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There is a server app that supports TLSv1...TLSv1.3 with OpenSSL 3. I'm connecting to it with mysql client app, version mysql Ver 15.1 Distrib 10.5.15-MariaDB, for debian-linux-gnu (x86_64) using EditLine wrapper, command line

mysql --ssl_ca=<path-to-ca-cert-pem> --ssl_cipher=ECDHE-RSA-AES256-GCM-SHA384

My expectation that when connecting to the server (the app), mysql only reports ECDHE-RSA-AES256-GCM-SHA384 as a supported cipher and thus server will use it.

Instead connection uses TLS_AES_256_GCM_SHA384. The wireshark shows that ClientHello message lists the following ciphers:

Cipher Suites (5 suites)
    Cipher Suite: TLS_AES_256_GCM_SHA384 (0x1302)
    Cipher Suite: TLS_CHACHA20_POLY1305_SHA256 (0x1303)
    Cipher Suite: TLS_AES_128_GCM_SHA256 (0x1301)
    Cipher Suite: TLS_ECDHE_RSA_WITH_AES_256_GCM_SHA384 (0xc030)
    Cipher Suite: TLS_EMPTY_RENEGOTIATION_INFO_SCSV (0x00ff)

The similar behavior is when using Python client.

What makes clients extend explicitly specified cipher without any warning / notification?

1 Answer 1

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The first 4 of the unexpected ciphers are TLS 1.3 ciphers, which are not covered by this configuration option. From the documentation:

ssl_cipher
...
List of permitted ciphers or cipher suites to use for TLS. Besides cipher names, if MariaDB was compiled with OpenSSL, this variable could be set to "SSLv3" or "TLSv1.2" to allow all SSLv3 or all TLSv1.2 ciphers. Note that the TLSv1.3 ciphers cannot be excluded when using OpenSSL, even by using this system variable.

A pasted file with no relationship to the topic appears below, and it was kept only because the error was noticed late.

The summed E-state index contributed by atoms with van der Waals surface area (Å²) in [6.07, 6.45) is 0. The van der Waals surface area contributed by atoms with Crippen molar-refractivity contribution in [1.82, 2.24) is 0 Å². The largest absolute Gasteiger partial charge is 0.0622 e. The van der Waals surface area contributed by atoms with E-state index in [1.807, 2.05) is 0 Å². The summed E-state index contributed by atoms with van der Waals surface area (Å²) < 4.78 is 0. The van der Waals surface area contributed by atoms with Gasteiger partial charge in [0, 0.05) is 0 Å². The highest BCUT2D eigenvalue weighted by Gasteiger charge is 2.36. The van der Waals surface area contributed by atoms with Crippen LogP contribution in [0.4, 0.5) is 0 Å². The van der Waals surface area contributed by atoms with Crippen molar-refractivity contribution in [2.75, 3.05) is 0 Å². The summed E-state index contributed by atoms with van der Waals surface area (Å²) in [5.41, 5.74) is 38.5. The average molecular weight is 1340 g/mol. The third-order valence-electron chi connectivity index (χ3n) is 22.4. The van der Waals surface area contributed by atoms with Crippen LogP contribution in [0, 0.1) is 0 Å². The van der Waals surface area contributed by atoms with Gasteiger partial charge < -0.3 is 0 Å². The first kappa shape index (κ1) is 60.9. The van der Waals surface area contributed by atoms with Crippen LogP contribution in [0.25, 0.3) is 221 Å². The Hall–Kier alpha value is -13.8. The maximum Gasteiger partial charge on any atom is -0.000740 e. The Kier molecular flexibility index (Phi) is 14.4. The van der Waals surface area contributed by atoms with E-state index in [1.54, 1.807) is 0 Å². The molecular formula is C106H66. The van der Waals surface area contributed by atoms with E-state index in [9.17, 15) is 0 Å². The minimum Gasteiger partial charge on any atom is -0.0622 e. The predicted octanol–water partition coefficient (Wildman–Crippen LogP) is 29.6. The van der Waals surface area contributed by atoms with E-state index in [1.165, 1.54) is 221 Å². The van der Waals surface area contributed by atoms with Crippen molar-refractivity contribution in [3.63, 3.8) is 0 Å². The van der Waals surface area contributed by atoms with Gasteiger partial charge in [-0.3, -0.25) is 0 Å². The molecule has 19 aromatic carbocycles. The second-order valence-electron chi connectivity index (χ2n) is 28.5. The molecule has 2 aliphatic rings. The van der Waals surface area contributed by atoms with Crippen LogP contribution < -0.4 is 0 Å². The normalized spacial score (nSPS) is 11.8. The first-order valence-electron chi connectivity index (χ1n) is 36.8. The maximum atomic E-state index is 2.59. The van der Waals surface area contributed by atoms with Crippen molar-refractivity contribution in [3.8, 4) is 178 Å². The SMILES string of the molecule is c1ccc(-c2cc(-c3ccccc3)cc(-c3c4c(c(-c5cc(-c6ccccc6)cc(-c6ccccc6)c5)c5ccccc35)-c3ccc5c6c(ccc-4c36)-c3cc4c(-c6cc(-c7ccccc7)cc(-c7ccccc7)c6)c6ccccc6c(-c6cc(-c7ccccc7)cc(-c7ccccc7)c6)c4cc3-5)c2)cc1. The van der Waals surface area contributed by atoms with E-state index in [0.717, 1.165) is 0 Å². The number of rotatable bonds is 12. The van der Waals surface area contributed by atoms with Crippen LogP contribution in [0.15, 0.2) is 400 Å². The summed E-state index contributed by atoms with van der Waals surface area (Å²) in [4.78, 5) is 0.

The last (TLS_EMPTY_RENEGOTIATION_INFO_SCSV) is a pseudo-cipher which is not a real cipher but more a hack, and thus also not covered by this configuration option. To cite from RFC 5746:

In order to enhance compatibility with such servers, this document defines a second signaling mechanism via a special Signaling Cipher Suite Value (SCSV) "TLS_EMPTY_RENEGOTIATION_INFO_SCSV", with code point {0x00, 0xFF}. This SCSV is not a true cipher suite (it does not correspond to any valid set of algorithms) and cannot be negotiated. Instead, it has the same semantics as an empty "renegotiation_info" extension, as described in the following sections.

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